How to paint loose watercolour bluebells

How to paint loose watercolour bluebells in 5 easy steps

In this simple sketchbook tutorial, we will take a look at mixing our blue and purple hues to capture the iridescent shades to these pretty flowers. We will also be observing the form to the bell shaped petals, and we will want to include their unmistakable up turned tips too in this study. Its a perfect beginner tutorial to get you practicing and observing colour and shape. I have taken some bluebells from my garden, and placed them in a vase of water so they remain fresh and upright.

I worked from real life, however, bluebells are protected in the UK, so I would advise you to take photos of them instead to use as your reference. Alternatively, you can paint along just by looking at the photos I have provided.

The carpet of purple haze these flowers portray are so endearing. There is one question though that many of us come to ask; are they blue or actually purple?

You can read more about my observations in my latest journal entry.

As we paint, it’s handy to have a scrap piece of paper by your side to mix the blue and purple shades and to experiment with my hues at various consistencies. You may like to try this too.

We’re going to use colour layering to build up the tones in our bluebells. Painting in this style is so relaxing, so let’s begin this wonderful process.

What you’ll need:

If you don’t have the equipment and paints I recommend, get creative and try with what you have handy.

I recommend using a scrap piece of paper by your side to mix the blue and purple shades to experiment with your hues.

  • A bluebells photo as your reference.
  • Mop paintbrush – Rosemary & Co Size 10/0
  • Daisy palette (for mixing watery paints)
  • Water bowl
  • Paper towel
  • Watercolour paper or any sketchbook paper/book (preferably cold pressed)
  • Paints (see colour list below). I use Winsor and Newton paints.

Paint colours needed:

  • A blue colour of your choice (I used Windsor cobalt blue)
  • A purple colour (I used cobalt Violet)
  • A  fresh green colour (I used Olive Green)
  • A vibrant yellow (I used Winsor lemon

Step 1: Place your real bluebell (or reference image) as near as you can to your paper. This will help you to get as close up as possible to observe the petal shapes and colour variations.

Step 2: Heavily dilute your blue and violet shade, and gently mix them together on your scrap piece of paper to create a variation of purple hues closest to your bluebell observation. By increasing the violet shade a little more this will have the colour just the right to begin your bluebell painting. Use the wet-in-wet technique until you find the closest match.

Step 3: With your colour ready, it’s time to create the shapes to your individual bluebell heads by using the tip of your brush. Gently outline the petal shapes and merge the colour to create their form. By leaving small white areas to your petals this will enhance the iridescent blue and purple shades further.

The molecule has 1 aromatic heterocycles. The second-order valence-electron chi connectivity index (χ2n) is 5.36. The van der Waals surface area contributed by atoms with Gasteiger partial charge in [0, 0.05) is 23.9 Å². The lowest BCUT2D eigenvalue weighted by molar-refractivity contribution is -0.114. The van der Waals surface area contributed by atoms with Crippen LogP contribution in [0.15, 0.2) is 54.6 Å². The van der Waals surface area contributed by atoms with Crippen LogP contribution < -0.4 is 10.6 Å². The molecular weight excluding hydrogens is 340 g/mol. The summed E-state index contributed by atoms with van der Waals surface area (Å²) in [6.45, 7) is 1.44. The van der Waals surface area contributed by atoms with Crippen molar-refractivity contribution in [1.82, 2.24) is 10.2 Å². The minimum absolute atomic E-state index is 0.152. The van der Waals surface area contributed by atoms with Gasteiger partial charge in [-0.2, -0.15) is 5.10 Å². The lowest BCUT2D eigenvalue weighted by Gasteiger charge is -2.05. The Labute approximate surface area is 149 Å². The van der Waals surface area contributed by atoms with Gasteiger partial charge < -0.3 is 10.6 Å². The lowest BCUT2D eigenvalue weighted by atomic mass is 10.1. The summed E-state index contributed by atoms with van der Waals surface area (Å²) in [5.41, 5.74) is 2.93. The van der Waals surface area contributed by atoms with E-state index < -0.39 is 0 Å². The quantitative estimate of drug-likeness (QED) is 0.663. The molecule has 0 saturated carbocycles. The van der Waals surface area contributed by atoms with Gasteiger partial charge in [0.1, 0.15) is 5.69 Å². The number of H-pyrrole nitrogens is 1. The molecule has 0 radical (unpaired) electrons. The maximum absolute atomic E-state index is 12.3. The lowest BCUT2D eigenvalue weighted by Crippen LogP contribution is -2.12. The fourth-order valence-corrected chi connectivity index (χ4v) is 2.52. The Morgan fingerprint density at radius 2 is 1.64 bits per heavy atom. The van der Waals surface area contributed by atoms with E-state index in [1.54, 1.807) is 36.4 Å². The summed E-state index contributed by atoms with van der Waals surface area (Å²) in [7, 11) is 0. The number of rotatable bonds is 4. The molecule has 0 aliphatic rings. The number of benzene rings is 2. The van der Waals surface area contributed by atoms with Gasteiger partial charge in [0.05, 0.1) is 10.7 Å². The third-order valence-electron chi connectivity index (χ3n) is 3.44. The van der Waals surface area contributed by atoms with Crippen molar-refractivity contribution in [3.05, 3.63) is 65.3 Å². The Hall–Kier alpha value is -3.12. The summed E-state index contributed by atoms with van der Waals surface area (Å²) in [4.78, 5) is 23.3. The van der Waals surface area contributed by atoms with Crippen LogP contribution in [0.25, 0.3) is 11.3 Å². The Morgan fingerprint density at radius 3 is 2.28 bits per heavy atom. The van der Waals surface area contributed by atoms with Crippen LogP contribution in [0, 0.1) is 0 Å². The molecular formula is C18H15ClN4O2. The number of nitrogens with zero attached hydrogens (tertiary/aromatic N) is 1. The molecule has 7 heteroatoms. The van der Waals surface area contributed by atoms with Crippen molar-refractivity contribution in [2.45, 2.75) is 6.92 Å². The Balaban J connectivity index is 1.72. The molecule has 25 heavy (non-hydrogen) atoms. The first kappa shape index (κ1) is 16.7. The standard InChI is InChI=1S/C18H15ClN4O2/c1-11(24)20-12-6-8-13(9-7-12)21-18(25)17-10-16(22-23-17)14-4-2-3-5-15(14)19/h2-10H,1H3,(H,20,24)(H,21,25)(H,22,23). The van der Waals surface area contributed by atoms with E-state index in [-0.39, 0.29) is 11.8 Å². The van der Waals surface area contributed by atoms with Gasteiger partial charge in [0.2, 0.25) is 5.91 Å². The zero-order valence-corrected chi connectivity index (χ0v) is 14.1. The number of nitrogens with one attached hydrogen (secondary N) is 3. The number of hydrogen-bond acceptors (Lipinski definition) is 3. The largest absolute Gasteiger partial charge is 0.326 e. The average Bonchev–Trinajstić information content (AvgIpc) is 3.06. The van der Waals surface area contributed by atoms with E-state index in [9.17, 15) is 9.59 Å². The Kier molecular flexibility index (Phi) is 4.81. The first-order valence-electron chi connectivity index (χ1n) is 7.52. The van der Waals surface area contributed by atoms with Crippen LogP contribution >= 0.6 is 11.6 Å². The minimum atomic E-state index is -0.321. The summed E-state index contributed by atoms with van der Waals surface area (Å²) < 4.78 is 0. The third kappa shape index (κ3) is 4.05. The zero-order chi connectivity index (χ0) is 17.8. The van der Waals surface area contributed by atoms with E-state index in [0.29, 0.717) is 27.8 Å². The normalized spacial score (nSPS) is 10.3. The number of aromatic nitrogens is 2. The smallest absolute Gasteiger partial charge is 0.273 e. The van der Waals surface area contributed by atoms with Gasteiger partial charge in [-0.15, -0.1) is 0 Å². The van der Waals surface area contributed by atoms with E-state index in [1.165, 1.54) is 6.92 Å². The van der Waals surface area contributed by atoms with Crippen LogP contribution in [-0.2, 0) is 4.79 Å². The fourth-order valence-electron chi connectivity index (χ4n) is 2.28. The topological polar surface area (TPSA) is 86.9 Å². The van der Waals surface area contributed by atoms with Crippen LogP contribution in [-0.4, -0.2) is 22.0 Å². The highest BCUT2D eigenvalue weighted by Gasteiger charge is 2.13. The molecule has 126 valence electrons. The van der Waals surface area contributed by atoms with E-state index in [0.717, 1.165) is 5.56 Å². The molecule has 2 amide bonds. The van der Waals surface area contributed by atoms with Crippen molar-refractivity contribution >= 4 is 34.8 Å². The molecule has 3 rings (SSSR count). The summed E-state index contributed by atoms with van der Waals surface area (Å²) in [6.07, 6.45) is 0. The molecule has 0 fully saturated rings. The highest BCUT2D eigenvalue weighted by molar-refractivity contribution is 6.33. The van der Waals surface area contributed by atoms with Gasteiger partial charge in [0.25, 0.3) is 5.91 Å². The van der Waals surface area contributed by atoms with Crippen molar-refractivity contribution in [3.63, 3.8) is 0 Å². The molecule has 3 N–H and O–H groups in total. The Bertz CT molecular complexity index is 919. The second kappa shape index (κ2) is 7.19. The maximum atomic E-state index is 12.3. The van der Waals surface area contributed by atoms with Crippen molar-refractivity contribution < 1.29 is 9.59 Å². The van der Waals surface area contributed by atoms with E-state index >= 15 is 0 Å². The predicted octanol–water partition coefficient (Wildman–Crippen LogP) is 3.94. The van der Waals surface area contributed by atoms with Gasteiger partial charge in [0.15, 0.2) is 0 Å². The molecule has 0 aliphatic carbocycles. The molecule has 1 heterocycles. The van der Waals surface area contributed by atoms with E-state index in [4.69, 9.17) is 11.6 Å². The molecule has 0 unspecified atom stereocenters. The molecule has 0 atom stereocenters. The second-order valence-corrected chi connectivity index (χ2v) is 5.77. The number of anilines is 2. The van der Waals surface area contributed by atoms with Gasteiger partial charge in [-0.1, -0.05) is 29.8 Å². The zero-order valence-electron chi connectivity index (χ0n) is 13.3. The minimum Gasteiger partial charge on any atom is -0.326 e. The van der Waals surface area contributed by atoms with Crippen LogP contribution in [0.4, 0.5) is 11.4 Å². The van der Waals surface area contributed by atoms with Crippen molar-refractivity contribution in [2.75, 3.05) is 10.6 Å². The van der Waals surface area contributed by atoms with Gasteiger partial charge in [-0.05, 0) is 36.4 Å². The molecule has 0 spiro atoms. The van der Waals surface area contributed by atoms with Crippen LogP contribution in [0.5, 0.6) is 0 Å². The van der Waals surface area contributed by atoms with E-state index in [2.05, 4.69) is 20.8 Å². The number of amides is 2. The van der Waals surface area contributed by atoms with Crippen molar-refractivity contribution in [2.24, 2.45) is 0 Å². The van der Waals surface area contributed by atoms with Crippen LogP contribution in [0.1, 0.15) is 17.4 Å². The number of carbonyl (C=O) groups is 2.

Step 4: When you are happy with your placement of bluebell flowers, it’s time to include a stem. This will unite the bluebell flower heads together beautifully. Experiment further by using your scrap piece of paper to create and mix the green and yellow shade by introducing the vibrant Winsor lemon to pure olive green paint together. Using the tip of your brush again, gently paint the stem shape and introduce some of the subtle stamens to the flower centres. It’s a REALLY enjoyable process seeing your bluebell flower come to life!

Step 5: Once dry, return to your dried bluebell flowers and increase the shade and depth to them by mixing a darker shade of purple – or blue?! I’ve used Cobalt Blue and Cobalt Violet colours to darken the shade. You will need to use more blue than purple for this process. Take care to observe the patterns and shading when you apply your mix allowing essential highlights to shine through. Your bluebells will have more 3D depth and definition at the end of this process.

*Tip* When you are using watery washes when you paint you may see ‘water marks’ appear in the wet areas of your painting. These are to be welcomed. They’ll all add to the textural effects of your loose water colour bluebells.

Once you are happy with the final placement of tone and colour, leave your bluebells to dry fully.

I hope this brief sketch book guide has helped inspire you to paint your own bluebells, and given you the confidence to experiment with your purple and blue hues.

If you paint your own bluebells, I would love to see your results, so tag me on Instagram and use the hashtag #jenniferrosegallery so I can see how you got on. You can also find me on Facebook.

Make sure you hear about my latest step by step guides, video mini-classes, and inspiration journal entries – all for free- by signing up to my newsletter.

Happy Painting!


Love Jennifer Rose xx

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